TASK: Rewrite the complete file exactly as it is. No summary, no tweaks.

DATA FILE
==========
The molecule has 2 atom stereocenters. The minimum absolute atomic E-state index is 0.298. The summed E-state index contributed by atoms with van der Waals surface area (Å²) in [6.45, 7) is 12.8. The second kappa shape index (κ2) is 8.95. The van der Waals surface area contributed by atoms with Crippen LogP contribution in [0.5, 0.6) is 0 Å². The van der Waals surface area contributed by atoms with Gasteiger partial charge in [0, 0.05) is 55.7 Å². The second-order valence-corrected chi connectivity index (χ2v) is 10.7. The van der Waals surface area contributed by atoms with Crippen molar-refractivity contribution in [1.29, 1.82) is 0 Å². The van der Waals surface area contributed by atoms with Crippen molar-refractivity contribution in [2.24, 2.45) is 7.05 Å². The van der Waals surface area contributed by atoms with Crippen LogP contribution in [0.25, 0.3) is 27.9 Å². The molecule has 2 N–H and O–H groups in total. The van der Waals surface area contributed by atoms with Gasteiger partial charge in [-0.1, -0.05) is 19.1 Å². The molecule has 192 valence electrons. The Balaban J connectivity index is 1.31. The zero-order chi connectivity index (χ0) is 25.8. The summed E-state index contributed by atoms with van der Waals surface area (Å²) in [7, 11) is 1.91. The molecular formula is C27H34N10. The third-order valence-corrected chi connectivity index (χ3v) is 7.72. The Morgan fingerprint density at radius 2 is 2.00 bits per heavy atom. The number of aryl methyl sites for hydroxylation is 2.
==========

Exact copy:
The molecule has 2 atom stereocenters. The minimum absolute atomic E-state index is 0.298. The summed E-state index contributed by atoms with van der Waals surface area (Å²) in [6.45, 7) is 12.8. The second kappa shape index (κ2) is 8.95. The van der Waals surface area contributed by atoms with Crippen LogP contribution in [0.5, 0.6) is 0 Å². The van der Waals surface area contributed by atoms with Gasteiger partial charge in [0, 0.05) is 55.7 Å². The second-order valence-corrected chi connectivity index (χ2v) is 10.7. The van der Waals surface area contributed by atoms with Crippen molar-refractivity contribution in [1.29, 1.82) is 0 Å². The van der Waals surface area contributed by atoms with Crippen molar-refractivity contribution in [2.24, 2.45) is 7.05 Å². The van der Waals surface area contributed by atoms with Crippen LogP contribution in [0.25, 0.3) is 27.9 Å². The molecule has 2 N–H and O–H groups in total. The van der Waals surface area contributed by atoms with Gasteiger partial charge in [-0.1, -0.05) is 19.1 Å². The molecule has 192 valence electrons. The Balaban J connectivity index is 1.31. The zero-order chi connectivity index (χ0) is 25.8. The summed E-state index contributed by atoms with van der Waals surface area (Å²) in [7, 11) is 1.91. The molecular formula is C27H34N10. The third-order valence-corrected chi connectivity index (χ3v) is 7.72. The Morgan fingerprint density at radius 2 is 2.00 bits per heavy atom. The number of aryl methyl sites for hydroxylation is 2.